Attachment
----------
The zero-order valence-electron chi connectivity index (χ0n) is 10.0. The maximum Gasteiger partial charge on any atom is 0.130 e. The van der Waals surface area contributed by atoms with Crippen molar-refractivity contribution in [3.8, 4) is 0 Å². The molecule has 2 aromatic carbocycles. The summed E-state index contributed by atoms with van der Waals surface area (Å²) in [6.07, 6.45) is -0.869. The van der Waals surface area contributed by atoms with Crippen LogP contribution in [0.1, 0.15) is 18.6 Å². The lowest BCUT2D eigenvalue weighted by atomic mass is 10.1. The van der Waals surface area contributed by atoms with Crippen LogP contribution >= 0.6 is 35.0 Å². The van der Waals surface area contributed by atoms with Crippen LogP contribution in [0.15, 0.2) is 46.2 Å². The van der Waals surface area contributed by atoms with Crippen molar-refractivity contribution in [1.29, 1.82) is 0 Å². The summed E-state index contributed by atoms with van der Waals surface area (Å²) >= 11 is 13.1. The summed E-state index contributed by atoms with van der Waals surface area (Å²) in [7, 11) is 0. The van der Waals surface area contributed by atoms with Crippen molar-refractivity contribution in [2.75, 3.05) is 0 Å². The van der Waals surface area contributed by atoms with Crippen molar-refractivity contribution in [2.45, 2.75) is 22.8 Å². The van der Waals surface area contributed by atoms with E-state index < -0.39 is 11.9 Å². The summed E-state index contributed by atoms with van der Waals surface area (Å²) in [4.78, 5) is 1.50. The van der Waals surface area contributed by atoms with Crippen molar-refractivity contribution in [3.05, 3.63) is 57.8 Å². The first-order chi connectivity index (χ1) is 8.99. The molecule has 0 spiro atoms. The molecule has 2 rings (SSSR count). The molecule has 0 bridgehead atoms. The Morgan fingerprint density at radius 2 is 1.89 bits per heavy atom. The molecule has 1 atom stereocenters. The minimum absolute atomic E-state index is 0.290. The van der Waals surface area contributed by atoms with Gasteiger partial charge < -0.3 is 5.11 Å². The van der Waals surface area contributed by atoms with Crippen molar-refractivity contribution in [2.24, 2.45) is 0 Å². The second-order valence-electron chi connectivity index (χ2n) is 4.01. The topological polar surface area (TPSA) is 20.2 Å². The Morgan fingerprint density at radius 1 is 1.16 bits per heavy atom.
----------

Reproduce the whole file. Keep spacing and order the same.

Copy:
The zero-order valence-electron chi connectivity index (χ0n) is 10.0. The maximum Gasteiger partial charge on any atom is 0.130 e. The van der Waals surface area contributed by atoms with Crippen molar-refractivity contribution in [3.8, 4) is 0 Å². The molecule has 2 aromatic carbocycles. The summed E-state index contributed by atoms with van der Waals surface area (Å²) in [6.07, 6.45) is -0.869. The van der Waals surface area contributed by atoms with Crippen LogP contribution in [0.1, 0.15) is 18.6 Å². The lowest BCUT2D eigenvalue weighted by atomic mass is 10.1. The van der Waals surface area contributed by atoms with Crippen LogP contribution >= 0.6 is 35.0 Å². The van der Waals surface area contributed by atoms with Crippen LogP contribution in [0.15, 0.2) is 46.2 Å². The van der Waals surface area contributed by atoms with Crippen molar-refractivity contribution in [1.29, 1.82) is 0 Å². The summed E-state index contributed by atoms with van der Waals surface area (Å²) >= 11 is 13.1. The summed E-state index contributed by atoms with van der Waals surface area (Å²) in [7, 11) is 0. The van der Waals surface area contributed by atoms with Crippen molar-refractivity contribution in [2.75, 3.05) is 0 Å². The van der Waals surface area contributed by atoms with Crippen molar-refractivity contribution in [2.45, 2.75) is 22.8 Å². The van der Waals surface area contributed by atoms with E-state index < -0.39 is 11.9 Å². The summed E-state index contributed by atoms with van der Waals surface area (Å²) in [4.78, 5) is 1.50. The van der Waals surface area contributed by atoms with Crippen molar-refractivity contribution in [3.05, 3.63) is 57.8 Å². The first-order chi connectivity index (χ1) is 8.99. The molecule has 0 spiro atoms. The molecule has 2 rings (SSSR count). The molecule has 0 bridgehead atoms. The Morgan fingerprint density at radius 2 is 1.89 bits per heavy atom. The molecule has 1 atom stereocenters. The minimum absolute atomic E-state index is 0.290. The van der Waals surface area contributed by atoms with Gasteiger partial charge < -0.3 is 5.11 Å². The van der Waals surface area contributed by atoms with Crippen molar-refractivity contribution in [2.24, 2.45) is 0 Å². The second-order valence-electron chi connectivity index (χ2n) is 4.01. The topological polar surface area (TPSA) is 20.2 Å². The Morgan fingerprint density at radius 1 is 1.16 bits per heavy atom.